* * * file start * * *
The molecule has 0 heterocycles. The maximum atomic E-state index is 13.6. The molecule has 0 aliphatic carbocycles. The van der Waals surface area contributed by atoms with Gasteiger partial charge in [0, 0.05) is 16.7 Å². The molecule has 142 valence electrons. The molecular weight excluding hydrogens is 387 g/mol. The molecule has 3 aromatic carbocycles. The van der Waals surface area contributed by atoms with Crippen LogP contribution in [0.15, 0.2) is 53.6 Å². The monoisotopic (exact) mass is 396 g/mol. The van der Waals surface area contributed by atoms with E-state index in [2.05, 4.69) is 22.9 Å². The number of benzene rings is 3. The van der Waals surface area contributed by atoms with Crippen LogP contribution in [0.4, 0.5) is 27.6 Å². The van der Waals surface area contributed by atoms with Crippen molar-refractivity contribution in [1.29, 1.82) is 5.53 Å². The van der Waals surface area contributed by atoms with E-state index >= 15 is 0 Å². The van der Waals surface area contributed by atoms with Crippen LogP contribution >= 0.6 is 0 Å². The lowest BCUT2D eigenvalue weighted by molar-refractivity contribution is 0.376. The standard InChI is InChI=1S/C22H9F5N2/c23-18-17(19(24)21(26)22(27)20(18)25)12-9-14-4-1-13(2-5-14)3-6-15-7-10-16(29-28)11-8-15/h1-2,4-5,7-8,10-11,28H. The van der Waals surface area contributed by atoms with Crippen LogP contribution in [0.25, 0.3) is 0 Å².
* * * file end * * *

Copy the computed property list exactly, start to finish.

The molecule has 0 heterocycles. The maximum atomic E-state index is 13.6. The molecule has 0 aliphatic carbocycles. The van der Waals surface area contributed by atoms with Gasteiger partial charge in [0, 0.05) is 16.7 Å². The molecule has 142 valence electrons. The molecular weight excluding hydrogens is 387 g/mol. The molecule has 3 aromatic carbocycles. The van der Waals surface area contributed by atoms with Crippen LogP contribution in [0.15, 0.2) is 53.6 Å². The monoisotopic (exact) mass is 396 g/mol. The van der Waals surface area contributed by atoms with E-state index in [2.05, 4.69) is 22.9 Å². The number of benzene rings is 3. The van der Waals surface area contributed by atoms with Crippen LogP contribution in [0.4, 0.5) is 27.6 Å². The van der Waals surface area contributed by atoms with Crippen molar-refractivity contribution in [1.29, 1.82) is 5.53 Å². The van der Waals surface area contributed by atoms with E-state index >= 15 is 0 Å². The van der Waals surface area contributed by atoms with Crippen LogP contribution >= 0.6 is 0 Å². The lowest BCUT2D eigenvalue weighted by molar-refractivity contribution is 0.376. The standard InChI is InChI=1S/C22H9F5N2/c23-18-17(19(24)21(26)22(27)20(18)25)12-9-14-4-1-13(2-5-14)3-6-15-7-10-16(29-28)11-8-15/h1-2,4-5,7-8,10-11,28H. The van der Waals surface area contributed by atoms with Crippen LogP contribution in [0.25, 0.3) is 0 Å².